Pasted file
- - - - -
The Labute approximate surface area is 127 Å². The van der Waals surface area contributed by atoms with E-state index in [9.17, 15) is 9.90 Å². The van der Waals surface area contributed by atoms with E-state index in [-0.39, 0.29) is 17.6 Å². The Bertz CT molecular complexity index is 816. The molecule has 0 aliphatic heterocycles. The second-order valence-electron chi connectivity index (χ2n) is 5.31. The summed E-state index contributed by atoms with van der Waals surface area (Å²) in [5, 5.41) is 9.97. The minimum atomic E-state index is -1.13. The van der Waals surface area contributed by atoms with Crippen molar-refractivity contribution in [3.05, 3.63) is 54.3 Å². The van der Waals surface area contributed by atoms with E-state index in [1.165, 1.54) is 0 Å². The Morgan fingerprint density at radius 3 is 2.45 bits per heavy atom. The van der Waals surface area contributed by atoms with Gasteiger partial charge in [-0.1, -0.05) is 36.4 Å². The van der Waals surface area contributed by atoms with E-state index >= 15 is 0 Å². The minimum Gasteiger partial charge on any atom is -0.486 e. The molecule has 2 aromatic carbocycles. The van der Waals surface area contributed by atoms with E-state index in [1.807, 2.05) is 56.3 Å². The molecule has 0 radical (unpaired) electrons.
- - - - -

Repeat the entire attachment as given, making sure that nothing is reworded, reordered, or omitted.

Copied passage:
The Labute approximate surface area is 127 Å². The van der Waals surface area contributed by atoms with E-state index in [9.17, 15) is 9.90 Å². The van der Waals surface area contributed by atoms with E-state index in [-0.39, 0.29) is 17.6 Å². The Bertz CT molecular complexity index is 816. The molecule has 0 aliphatic heterocycles. The second-order valence-electron chi connectivity index (χ2n) is 5.31. The summed E-state index contributed by atoms with van der Waals surface area (Å²) in [5, 5.41) is 9.97. The minimum atomic E-state index is -1.13. The van der Waals surface area contributed by atoms with Crippen molar-refractivity contribution in [3.05, 3.63) is 54.3 Å². The van der Waals surface area contributed by atoms with E-state index in [1.165, 1.54) is 0 Å². The Morgan fingerprint density at radius 3 is 2.45 bits per heavy atom. The van der Waals surface area contributed by atoms with Gasteiger partial charge in [-0.1, -0.05) is 36.4 Å². The van der Waals surface area contributed by atoms with E-state index >= 15 is 0 Å². The minimum Gasteiger partial charge on any atom is -0.486 e. The molecule has 2 aromatic carbocycles. The van der Waals surface area contributed by atoms with E-state index in [1.807, 2.05) is 56.3 Å². The molecule has 0 radical (unpaired) electrons.